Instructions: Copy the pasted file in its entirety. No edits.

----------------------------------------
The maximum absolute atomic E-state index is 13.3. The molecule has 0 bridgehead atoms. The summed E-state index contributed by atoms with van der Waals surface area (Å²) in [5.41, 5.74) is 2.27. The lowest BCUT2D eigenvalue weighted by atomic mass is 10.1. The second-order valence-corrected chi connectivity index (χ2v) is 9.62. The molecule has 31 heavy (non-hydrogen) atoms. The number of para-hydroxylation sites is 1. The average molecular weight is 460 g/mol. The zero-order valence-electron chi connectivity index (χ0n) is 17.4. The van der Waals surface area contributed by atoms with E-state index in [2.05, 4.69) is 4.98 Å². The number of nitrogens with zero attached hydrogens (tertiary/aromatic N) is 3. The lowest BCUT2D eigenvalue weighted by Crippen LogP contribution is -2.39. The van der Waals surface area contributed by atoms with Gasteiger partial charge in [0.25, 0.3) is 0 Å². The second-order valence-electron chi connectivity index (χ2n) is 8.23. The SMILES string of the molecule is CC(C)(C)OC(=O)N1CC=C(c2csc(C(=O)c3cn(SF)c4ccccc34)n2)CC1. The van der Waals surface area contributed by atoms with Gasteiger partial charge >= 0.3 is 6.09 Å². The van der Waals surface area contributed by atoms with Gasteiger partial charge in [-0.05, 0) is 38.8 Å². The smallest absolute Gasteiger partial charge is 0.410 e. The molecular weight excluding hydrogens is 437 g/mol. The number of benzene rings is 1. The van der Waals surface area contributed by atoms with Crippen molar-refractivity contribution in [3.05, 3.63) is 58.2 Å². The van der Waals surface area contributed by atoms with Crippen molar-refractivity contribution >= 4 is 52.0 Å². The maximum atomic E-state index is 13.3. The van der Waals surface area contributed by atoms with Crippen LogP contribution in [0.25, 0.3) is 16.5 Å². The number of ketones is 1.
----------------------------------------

The maximum absolute atomic E-state index is 13.3. The molecule has 0 bridgehead atoms. The summed E-state index contributed by atoms with van der Waals surface area (Å²) in [5.41, 5.74) is 2.27. The lowest BCUT2D eigenvalue weighted by atomic mass is 10.1. The second-order valence-corrected chi connectivity index (χ2v) is 9.62. The molecule has 31 heavy (non-hydrogen) atoms. The number of para-hydroxylation sites is 1. The average molecular weight is 460 g/mol. The zero-order valence-electron chi connectivity index (χ0n) is 17.4. The van der Waals surface area contributed by atoms with E-state index in [2.05, 4.69) is 4.98 Å². The number of nitrogens with zero attached hydrogens (tertiary/aromatic N) is 3. The lowest BCUT2D eigenvalue weighted by Crippen LogP contribution is -2.39. The van der Waals surface area contributed by atoms with Gasteiger partial charge in [0.25, 0.3) is 0 Å². The second-order valence-electron chi connectivity index (χ2n) is 8.23. The SMILES string of the molecule is CC(C)(C)OC(=O)N1CC=C(c2csc(C(=O)c3cn(SF)c4ccccc34)n2)CC1. The van der Waals surface area contributed by atoms with Gasteiger partial charge >= 0.3 is 6.09 Å². The van der Waals surface area contributed by atoms with Gasteiger partial charge in [-0.05, 0) is 38.8 Å². The smallest absolute Gasteiger partial charge is 0.410 e. The molecular weight excluding hydrogens is 437 g/mol. The number of benzene rings is 1. The van der Waals surface area contributed by atoms with Crippen molar-refractivity contribution in [3.05, 3.63) is 58.2 Å². The van der Waals surface area contributed by atoms with Crippen molar-refractivity contribution >= 4 is 52.0 Å². The maximum atomic E-state index is 13.3. The van der Waals surface area contributed by atoms with Crippen LogP contribution in [0.25, 0.3) is 16.5 Å². The number of ketones is 1.